Manufacturing activity fell in February, improves from January
Economic activity in the manufacturing sector fell in February for the fourth consecutive month, but the activity was not as weak as it was in January, according to the Institute for Supply Management (ISM). Still, ISM said GDP declined by 0.3% on an annual basis.
The ISM released Wednesday (March 1) the February Manufacturing ISM Report on Business that shows the purchasing managers’ index (PMI) rose by 0.3 percentage points to 47.7% from January. A reading below 50% indicates the manufacturing sector is contracting. A reading below 48.7% indicates the overall economy is contracting. The PMI has been below 48.7% for three consecutive months.
According to the February report, new orders, production and backlogs contracted. Supplier deliveries accelerated. Raw materials inventories rose, while customers’ inventories remained too low. Prices increased. And, exports and imports contracted.
“The U.S. manufacturing sector again contracted, with the Manufacturing PMI improving marginally over the previous month,” said Timothy Fiore, chair of the ISM Manufacturing Business Survey Committee. “With Business Survey Committee panelists reporting softening new order rates over the previous nine months, the February composite index reading reflects companies continuing to slow outputs to better match demand for the first half of 2023 and prepare for growth in the second half of the year.”
The report shows that employment contracted after expanding for two consecutive months. Even so, panelists’ companies indicated that they will not substantially reduce staff, “as sentiment is positive about the second half of the year, though slightly less so compared to January,” Fiore said.
Four manufacturing industries reported growth in February: apparel, leather and allied products; transportation equipment; petroleum and coal products; and electrical equipment, appliances and components. Fourteen manufacturing industries reported contracting in February.
“New order rates remain sluggish due to buyer and supplier disagreements regarding price levels and delivery lead times,” Fiore said. “The index increase suggests progress in February. Panelists’ companies continue to attempt to maintain head-count levels through the projected slow first half of the year in preparation for a stronger performance in the second half. Eighty-two percent of manufacturing GDP is contracting, down from 86% in January. In February, fewer industries contracted strongly: The share of sector industries with a composite PMI calculation at or below 45% — a good barometer of overall manufacturing sluggishness — was 10%, an improvement compared to 26% in January.”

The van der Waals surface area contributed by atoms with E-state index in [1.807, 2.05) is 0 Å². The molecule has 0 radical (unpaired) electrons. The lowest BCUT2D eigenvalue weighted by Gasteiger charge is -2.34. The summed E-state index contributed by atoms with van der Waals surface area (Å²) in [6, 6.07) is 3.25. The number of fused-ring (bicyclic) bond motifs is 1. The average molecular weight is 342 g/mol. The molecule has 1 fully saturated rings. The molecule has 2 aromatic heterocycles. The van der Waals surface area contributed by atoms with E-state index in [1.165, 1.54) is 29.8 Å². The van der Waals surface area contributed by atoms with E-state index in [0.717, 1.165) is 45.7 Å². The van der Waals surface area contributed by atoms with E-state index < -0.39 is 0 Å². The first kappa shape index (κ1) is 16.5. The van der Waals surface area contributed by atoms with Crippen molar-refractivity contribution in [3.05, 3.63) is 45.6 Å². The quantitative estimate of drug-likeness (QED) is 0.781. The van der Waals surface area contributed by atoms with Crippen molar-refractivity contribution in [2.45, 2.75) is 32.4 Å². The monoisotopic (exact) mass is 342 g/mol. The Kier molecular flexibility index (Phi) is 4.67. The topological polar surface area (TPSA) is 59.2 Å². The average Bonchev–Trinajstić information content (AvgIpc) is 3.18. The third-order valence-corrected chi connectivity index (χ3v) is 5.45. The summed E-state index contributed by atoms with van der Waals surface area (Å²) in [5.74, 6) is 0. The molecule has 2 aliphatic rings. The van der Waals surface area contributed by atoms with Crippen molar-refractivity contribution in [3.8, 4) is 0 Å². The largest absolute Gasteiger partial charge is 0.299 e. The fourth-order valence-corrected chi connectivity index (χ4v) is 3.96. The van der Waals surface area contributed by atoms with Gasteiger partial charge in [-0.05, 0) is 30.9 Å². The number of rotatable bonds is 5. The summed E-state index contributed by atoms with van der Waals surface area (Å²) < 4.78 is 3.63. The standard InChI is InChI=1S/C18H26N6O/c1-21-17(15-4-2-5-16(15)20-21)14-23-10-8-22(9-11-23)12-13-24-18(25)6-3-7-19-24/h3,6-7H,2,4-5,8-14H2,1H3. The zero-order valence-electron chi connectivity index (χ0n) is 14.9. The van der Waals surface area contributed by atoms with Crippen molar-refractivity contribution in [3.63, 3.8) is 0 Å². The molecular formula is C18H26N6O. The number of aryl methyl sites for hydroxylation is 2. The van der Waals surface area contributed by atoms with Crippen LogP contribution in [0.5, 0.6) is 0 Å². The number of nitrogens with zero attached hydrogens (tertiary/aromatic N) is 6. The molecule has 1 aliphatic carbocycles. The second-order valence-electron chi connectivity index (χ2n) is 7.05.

In the report, respondents reported mixed levels of output and consumer demand amid economic uncertainty.
A respondent in the computer and electronic products industry said “good start to the year for bookings. Electronic components, specifically processors, continue to be challenging due to the risk of not hitting the commit dates, even with the extended lead times quoted.”
In the chemical products industry, a respondent said customers are delaying orders “in an effort to destock.” Similarly, a respondent in the plastics and rubber products industry said “business and new orders are softening, and customers are pushing out current orders.”
A respondent in the transportation equipment industry said “sales remain solid, and most assembly plants are running at capacity. There is concern for the global supply chain now that we are restricting sales of some semiconductors to China.”
A respondent in the food, beverage and tobacco products industry expects the first half of 2023 to be slower than the second half of the year in the United States. Orders are expected to be lower throughout 2023 for Europe.
“Even though our number of quotes are down, we are still staying busy, and our backlog has a lot to do with it,” according to a machinery industry respondent. “A backlog of 30-plus weeks is not ideal.” Meanwhile, a respondent in the miscellaneous manufacturing industry noted some improvement in its order backlogs.
A respondent in the electrical equipment, appliances and components industry said “new orders are steady. Production has been running consistently for several months. Many items remain in short supply, particularly anything electronics, and require daily monitoring to ensure supply.”
A respondent in the fabricated metal products industry said “new orders are still strong; however, we continue to experience price increases although at a slower rate than a year ago, which we have not accounted for in this year’s budget. Restoring lost margin due to cost increases is a top priority.”
In the primary metals industry, a respondent said “business conditions are still strong; however, inventory has exceeded our planned levels. This will impact operations until the inventory situation is resolved.”
A respondent in the nonmetallic mineral products industry doesn’t expect a “large drop-off in manufacturing this year. Worst case is flat.”